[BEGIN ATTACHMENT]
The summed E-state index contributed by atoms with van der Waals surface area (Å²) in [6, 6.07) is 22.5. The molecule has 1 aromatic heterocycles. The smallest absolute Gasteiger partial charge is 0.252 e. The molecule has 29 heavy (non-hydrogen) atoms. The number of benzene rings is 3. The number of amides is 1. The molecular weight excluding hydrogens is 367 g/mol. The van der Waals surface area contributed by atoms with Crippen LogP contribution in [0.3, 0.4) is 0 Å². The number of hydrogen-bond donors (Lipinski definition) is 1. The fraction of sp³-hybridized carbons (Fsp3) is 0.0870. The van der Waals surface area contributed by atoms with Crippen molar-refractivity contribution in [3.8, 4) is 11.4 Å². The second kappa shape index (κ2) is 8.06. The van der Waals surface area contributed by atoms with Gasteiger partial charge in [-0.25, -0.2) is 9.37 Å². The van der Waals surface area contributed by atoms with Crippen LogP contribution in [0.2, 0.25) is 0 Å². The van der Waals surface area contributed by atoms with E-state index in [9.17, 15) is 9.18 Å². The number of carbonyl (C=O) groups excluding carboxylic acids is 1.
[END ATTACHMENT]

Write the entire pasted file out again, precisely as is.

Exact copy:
The summed E-state index contributed by atoms with van der Waals surface area (Å²) in [6, 6.07) is 22.5. The molecule has 1 aromatic heterocycles. The smallest absolute Gasteiger partial charge is 0.252 e. The molecule has 29 heavy (non-hydrogen) atoms. The number of benzene rings is 3. The number of amides is 1. The molecular weight excluding hydrogens is 367 g/mol. The van der Waals surface area contributed by atoms with Crippen LogP contribution in [0.3, 0.4) is 0 Å². The number of hydrogen-bond donors (Lipinski definition) is 1. The fraction of sp³-hybridized carbons (Fsp3) is 0.0870. The van der Waals surface area contributed by atoms with Crippen molar-refractivity contribution in [3.8, 4) is 11.4 Å². The second kappa shape index (κ2) is 8.06. The van der Waals surface area contributed by atoms with Gasteiger partial charge in [-0.25, -0.2) is 9.37 Å². The van der Waals surface area contributed by atoms with Crippen LogP contribution in [0.2, 0.25) is 0 Å². The van der Waals surface area contributed by atoms with E-state index in [9.17, 15) is 9.18 Å². The number of carbonyl (C=O) groups excluding carboxylic acids is 1.